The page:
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Yeast Starters: Why and How


A yeast starter is a way to multiply the number of active viable yeast cells you pitch into your wort.  Underpitching, pitching too few yeast cells, can cause slow or incomplete fermentations and off flavors from strange yeast behavior.  The larger your batch of beer and the higher your original gravity the more yeast you need to pitch.  As a general rule of thumb we recommend two packs of yeast or doing a yeast starter for any 5 gallon batch of beer that is over 1.060 starting gravity.


To Make a 1 Liter Starter You Need:

  1. 4oz Light Dried Malt Extract
  2. 1 Liter of Water
  3. A small pot
  4. A 1 or 2 Liter Erlenmeyer Flask with Stopper

Making a yeast starter is a fairly simple process.  You start by making a small amount of un-hoped wort with a gravity of approximately 1.040.  For a 1 Liter starter, the size used for most 5 gallon homebrew batches the recipe is 4oz of Dried Malt Extract and 1 Liter of water.  Briess Golden Light or Muntons Extra Light DME are the most common types used for this.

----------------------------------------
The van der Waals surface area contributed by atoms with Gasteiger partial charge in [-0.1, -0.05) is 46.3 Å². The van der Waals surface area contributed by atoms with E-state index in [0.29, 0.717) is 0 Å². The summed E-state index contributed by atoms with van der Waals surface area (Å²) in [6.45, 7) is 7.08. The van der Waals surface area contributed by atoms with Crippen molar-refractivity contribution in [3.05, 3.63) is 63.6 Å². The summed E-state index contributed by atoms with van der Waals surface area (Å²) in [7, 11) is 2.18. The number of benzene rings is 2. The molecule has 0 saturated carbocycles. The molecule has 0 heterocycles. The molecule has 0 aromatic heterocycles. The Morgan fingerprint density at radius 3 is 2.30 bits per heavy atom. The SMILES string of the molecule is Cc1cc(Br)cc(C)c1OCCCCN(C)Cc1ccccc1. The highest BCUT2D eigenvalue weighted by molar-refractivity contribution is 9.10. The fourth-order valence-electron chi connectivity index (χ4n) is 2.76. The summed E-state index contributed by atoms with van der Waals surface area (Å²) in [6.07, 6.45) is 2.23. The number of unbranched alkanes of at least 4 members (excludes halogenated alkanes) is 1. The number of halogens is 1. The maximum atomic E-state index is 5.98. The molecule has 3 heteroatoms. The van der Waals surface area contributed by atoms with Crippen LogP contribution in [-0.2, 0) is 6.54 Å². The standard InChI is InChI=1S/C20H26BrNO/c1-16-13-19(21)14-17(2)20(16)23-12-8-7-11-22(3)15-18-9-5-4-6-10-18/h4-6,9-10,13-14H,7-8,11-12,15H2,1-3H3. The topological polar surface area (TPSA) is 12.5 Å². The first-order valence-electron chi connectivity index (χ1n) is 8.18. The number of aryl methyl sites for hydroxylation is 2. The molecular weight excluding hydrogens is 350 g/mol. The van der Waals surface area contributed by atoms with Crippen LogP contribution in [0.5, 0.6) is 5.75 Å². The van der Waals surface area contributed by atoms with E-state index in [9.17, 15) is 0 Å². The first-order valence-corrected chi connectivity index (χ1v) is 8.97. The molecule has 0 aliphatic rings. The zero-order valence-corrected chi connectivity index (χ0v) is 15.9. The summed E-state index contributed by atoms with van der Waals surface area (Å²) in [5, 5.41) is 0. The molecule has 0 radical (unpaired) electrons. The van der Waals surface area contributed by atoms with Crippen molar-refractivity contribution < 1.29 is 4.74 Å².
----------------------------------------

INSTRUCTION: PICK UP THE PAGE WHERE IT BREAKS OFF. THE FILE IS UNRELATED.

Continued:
Combine your DME and water and bring the wort to a boil for 5 minutes.  This insures your wort is sterile before pitching your yeast.


 After boiling allow your wort to cool to safe yeast pitching temperatures, between 60 and 80 Degrees Fahrenheit.  Using an ice bath or sealing your pot with a lid and placing it in a refrigerator can help speed the cooling process.

Once your wort has cooled pour it into a sanitized Erlenmeyer Flask.  If you use a funnel for this make sure to sanitize the funnel as well.  Swirl and shake the flask for 10 minutes to oxygenate the wort.


 Pitch your yeast into the starter and seal with a stopper.  If you have a stir bar and plate now is the time to start spinning.  If you don't have a stir plate make an effort to give your flask a swirl as often and you're able to keep the yeast suspended and oxygenated.

 Different yeast will take different amounts of time to kick-off and ferment the starter.  Plan on a minimum of 18 hours and up to 36 hours for the starter to reach "high krousen" or the peak of fermentation activity.  High Krousen is the ideal time to pitch your starter into your fermenter.

To pitch your starter remove the stopper from the flask, give the starter a good swirl to make sure all the yeast is stirred up, and pour the entire solution into your fermenter.